- Additionally, if you are forced to defensive fly against these heavy American planes at low speeds, you can use takeoff flaps. Never use your landing flaps (they bleed speed super fast), but takeoff flaps on the 190 provide the perfect combination of lift and a little extra drag to get behind your opponent. They are extremely useful and help you hang in the air for a really long time and get guns on target.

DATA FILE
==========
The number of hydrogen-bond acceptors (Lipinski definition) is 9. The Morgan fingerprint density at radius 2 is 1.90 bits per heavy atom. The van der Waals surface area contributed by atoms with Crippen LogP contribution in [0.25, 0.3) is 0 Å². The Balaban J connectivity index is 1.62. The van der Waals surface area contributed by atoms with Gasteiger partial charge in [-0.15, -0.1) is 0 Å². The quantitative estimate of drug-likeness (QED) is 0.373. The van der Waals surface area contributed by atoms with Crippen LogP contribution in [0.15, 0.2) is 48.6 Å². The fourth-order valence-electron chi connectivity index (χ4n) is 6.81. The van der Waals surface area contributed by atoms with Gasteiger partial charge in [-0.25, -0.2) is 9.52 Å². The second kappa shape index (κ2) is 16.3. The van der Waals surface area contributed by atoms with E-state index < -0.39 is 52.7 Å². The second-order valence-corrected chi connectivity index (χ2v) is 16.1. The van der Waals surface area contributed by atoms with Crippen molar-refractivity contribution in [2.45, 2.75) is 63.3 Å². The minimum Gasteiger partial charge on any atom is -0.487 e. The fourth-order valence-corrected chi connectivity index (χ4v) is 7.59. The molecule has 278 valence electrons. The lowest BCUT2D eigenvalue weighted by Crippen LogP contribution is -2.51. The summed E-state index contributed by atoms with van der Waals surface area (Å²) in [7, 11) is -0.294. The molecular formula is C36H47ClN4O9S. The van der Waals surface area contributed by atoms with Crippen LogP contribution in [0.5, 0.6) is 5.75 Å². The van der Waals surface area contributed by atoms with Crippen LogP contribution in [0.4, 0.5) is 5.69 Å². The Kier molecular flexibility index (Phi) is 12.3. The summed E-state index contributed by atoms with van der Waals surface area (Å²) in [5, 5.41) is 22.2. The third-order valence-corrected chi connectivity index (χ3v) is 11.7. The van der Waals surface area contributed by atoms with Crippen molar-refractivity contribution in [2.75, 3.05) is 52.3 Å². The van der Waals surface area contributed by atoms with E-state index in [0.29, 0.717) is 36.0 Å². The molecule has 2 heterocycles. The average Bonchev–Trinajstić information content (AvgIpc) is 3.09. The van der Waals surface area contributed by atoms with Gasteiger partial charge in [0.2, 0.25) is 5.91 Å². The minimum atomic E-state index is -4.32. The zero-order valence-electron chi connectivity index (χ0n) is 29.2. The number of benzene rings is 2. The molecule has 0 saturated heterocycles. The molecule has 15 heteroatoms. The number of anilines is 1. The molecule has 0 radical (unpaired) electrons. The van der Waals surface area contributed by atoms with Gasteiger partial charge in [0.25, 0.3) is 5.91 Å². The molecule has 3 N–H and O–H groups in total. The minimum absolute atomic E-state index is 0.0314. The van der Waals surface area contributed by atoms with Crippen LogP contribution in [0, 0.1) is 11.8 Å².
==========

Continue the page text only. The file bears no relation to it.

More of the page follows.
- The 190 does not need teammates to be successful. It certainly helps to have teammates, especially if someone's on your six, but a good 190 pilot does not need teammates to get kills. I've carried games against 3 or 4 enemies, solo, and the trick is to be unnoticed. When you spot a dot, never approach it head-on. Instead, go around it and make sure to keep good distance (at least 3-4 km) away from it. Preferably, approach it from below. The energy advantage is not nearly as important as the spotting advantage. Then, get into a good angle where he is at your 12 o'clock and you are approaching him on his 8 o'clock. This is a very difficult angle to dodge because if he turns towards you, then he increases his silhouette (providing an easier shot) and if he turns away from you, he is positioning you on his own six! So anyway, 2 times out of 3, he won't see you and your MG 151's will make easy work of him. 1 time out of 3, he will see you but has to make some sort of drastic maneuver to avoid getting shot down. As soon as he does this, you can head straight up and loop back down on top of him (hammerhead). Your terrific roll rate ensures that you will always land the shot on your way back down.